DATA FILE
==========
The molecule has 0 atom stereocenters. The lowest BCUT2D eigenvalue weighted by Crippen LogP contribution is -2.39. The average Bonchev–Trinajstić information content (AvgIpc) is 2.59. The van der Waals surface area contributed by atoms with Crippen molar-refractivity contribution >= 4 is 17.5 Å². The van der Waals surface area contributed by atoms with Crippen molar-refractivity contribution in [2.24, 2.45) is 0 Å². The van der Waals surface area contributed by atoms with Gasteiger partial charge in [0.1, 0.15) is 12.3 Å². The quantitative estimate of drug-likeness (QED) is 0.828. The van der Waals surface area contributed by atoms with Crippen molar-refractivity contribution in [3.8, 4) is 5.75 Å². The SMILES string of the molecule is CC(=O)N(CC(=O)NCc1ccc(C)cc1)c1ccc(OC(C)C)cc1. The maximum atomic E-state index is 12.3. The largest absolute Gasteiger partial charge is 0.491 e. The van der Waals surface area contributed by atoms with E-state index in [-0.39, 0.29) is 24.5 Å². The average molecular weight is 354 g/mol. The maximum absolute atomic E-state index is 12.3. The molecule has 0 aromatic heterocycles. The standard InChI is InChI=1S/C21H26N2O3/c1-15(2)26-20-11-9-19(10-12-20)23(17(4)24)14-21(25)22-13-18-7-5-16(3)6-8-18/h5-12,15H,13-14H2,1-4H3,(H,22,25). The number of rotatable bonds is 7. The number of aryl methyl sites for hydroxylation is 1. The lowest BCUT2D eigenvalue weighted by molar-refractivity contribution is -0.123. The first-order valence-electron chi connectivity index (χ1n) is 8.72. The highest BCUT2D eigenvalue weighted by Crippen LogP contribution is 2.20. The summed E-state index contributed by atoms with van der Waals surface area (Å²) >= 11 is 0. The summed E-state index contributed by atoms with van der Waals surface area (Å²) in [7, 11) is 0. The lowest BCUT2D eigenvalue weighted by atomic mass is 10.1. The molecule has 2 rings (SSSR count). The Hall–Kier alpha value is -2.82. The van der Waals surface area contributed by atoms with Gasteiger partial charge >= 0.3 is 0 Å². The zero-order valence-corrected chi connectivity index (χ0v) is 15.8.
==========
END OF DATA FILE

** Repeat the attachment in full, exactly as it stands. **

The molecule has 0 atom stereocenters. The lowest BCUT2D eigenvalue weighted by Crippen LogP contribution is -2.39. The average Bonchev–Trinajstić information content (AvgIpc) is 2.59. The van der Waals surface area contributed by atoms with Crippen molar-refractivity contribution >= 4 is 17.5 Å². The van der Waals surface area contributed by atoms with Crippen molar-refractivity contribution in [2.24, 2.45) is 0 Å². The van der Waals surface area contributed by atoms with Gasteiger partial charge in [0.1, 0.15) is 12.3 Å². The quantitative estimate of drug-likeness (QED) is 0.828. The van der Waals surface area contributed by atoms with Crippen molar-refractivity contribution in [3.8, 4) is 5.75 Å². The SMILES string of the molecule is CC(=O)N(CC(=O)NCc1ccc(C)cc1)c1ccc(OC(C)C)cc1. The maximum atomic E-state index is 12.3. The largest absolute Gasteiger partial charge is 0.491 e. The van der Waals surface area contributed by atoms with E-state index in [-0.39, 0.29) is 24.5 Å². The average molecular weight is 354 g/mol. The maximum absolute atomic E-state index is 12.3. The molecule has 0 aromatic heterocycles. The standard InChI is InChI=1S/C21H26N2O3/c1-15(2)26-20-11-9-19(10-12-20)23(17(4)24)14-21(25)22-13-18-7-5-16(3)6-8-18/h5-12,15H,13-14H2,1-4H3,(H,22,25). The number of rotatable bonds is 7. The number of aryl methyl sites for hydroxylation is 1. The lowest BCUT2D eigenvalue weighted by molar-refractivity contribution is -0.123. The first-order valence-electron chi connectivity index (χ1n) is 8.72. The highest BCUT2D eigenvalue weighted by Crippen LogP contribution is 2.20. The summed E-state index contributed by atoms with van der Waals surface area (Å²) >= 11 is 0. The summed E-state index contributed by atoms with van der Waals surface area (Å²) in [7, 11) is 0. The lowest BCUT2D eigenvalue weighted by atomic mass is 10.1. The molecule has 2 rings (SSSR count). The Hall–Kier alpha value is -2.82. The van der Waals surface area contributed by atoms with Gasteiger partial charge >= 0.3 is 0 Å². The zero-order valence-corrected chi connectivity index (χ0v) is 15.8.